Thursday, May 9, 2013

Vineland

Vineland (1990) has been one of the lingering Thomas Pynchon titles I had not gotten around to reading (only one left now: Mason & Dixon), and while it has its strengths it is probably the weakest of his novels I have read except for Inherent Vice. The novel follows, at different points, Zoyd Wheeler, his ex-wife Frenesi, his daughter Prairie, and a few companions as they all try to evade an FBI agent out of control, Brock Vond. In particular, Brock is obsessed with Frenesi, who in the 1960s he had seduced into betraying fellow leftist activists. Prairie also is out to track down her mother, who hasn’t seen her ex-husband and daughter since the latter was a baby.

The novel is at its best when it dives into the past to investigate, through its characters, the fall of 1960s leftist activism and increasing oppression under Nixon and then Reagan. This is, essentially, Frenesi’s story: a long chapter a little over half-way through the book describes her slow fall for Brock Vond and betrayal of a campus protest organization and her own ideals. The problems with the novel come earlier, with Prairie’s search for her mother. Prairie is written in a way that makes you feel like Pynchon is writing a Tom Robbins novel, filled with naïve romanticism and gosh-golly pluck. And you could say the novel is working to undermine that by then portraying Frenesi’s story and deflating Prairie’s naiveté, but something still doesn’t sit right.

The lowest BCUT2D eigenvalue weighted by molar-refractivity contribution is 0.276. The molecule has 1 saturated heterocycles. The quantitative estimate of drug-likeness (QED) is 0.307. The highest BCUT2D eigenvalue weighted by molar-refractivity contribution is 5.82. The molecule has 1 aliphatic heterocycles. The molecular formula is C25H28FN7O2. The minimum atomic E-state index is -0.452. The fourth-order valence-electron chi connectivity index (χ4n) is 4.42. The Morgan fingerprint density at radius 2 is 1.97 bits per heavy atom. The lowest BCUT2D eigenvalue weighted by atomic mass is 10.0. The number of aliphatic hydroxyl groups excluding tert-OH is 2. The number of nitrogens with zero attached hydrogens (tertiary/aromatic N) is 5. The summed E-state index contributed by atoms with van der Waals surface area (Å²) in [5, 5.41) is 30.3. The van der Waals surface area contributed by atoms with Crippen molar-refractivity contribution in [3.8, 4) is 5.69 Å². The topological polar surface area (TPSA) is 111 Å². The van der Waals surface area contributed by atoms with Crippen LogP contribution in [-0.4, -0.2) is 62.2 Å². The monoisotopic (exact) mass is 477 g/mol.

The end of the novel has me ambivalent. Complete deus ex machina, it is a little too hard (and frankly boring) to read the long final chapter wrapping up loose ends one by one into a happy ending (with one undercurrent of lurking danger with Prairie to undermine the comfort) without wondering if Pynchon intended this all along or just decided he was tired of the novel and wanted to wrap it up. If intentional, the artificiality of the ending would have packed much more punch if much shorter. Indeed, the whole novel would probably be improved by cutting out large chunks. Usually Pynchon is at his best in his longer novels, but here he would benefit from a good edit.

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